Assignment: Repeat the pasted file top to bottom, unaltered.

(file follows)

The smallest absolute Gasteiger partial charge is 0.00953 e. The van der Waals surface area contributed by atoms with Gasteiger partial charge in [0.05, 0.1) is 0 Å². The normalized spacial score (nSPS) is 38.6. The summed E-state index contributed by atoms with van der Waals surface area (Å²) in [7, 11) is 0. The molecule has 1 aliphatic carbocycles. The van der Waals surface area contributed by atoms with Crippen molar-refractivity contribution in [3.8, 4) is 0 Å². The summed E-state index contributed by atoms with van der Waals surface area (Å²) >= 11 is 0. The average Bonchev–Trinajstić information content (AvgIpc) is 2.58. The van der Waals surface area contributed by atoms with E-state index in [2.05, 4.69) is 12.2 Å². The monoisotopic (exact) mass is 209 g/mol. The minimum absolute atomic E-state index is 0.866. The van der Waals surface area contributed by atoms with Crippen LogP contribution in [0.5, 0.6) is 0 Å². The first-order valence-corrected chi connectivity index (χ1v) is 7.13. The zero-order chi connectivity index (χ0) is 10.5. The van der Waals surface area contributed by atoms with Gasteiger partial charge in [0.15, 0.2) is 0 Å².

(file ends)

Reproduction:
The smallest absolute Gasteiger partial charge is 0.00953 e. The van der Waals surface area contributed by atoms with Gasteiger partial charge in [0.05, 0.1) is 0 Å². The normalized spacial score (nSPS) is 38.6. The summed E-state index contributed by atoms with van der Waals surface area (Å²) in [7, 11) is 0. The molecule has 1 aliphatic carbocycles. The van der Waals surface area contributed by atoms with Crippen molar-refractivity contribution in [3.8, 4) is 0 Å². The summed E-state index contributed by atoms with van der Waals surface area (Å²) >= 11 is 0. The average Bonchev–Trinajstić information content (AvgIpc) is 2.58. The van der Waals surface area contributed by atoms with E-state index in [2.05, 4.69) is 12.2 Å². The monoisotopic (exact) mass is 209 g/mol. The minimum absolute atomic E-state index is 0.866. The van der Waals surface area contributed by atoms with Crippen LogP contribution in [0.5, 0.6) is 0 Å². The first-order valence-corrected chi connectivity index (χ1v) is 7.13. The zero-order chi connectivity index (χ0) is 10.5. The van der Waals surface area contributed by atoms with Gasteiger partial charge in [0.15, 0.2) is 0 Å².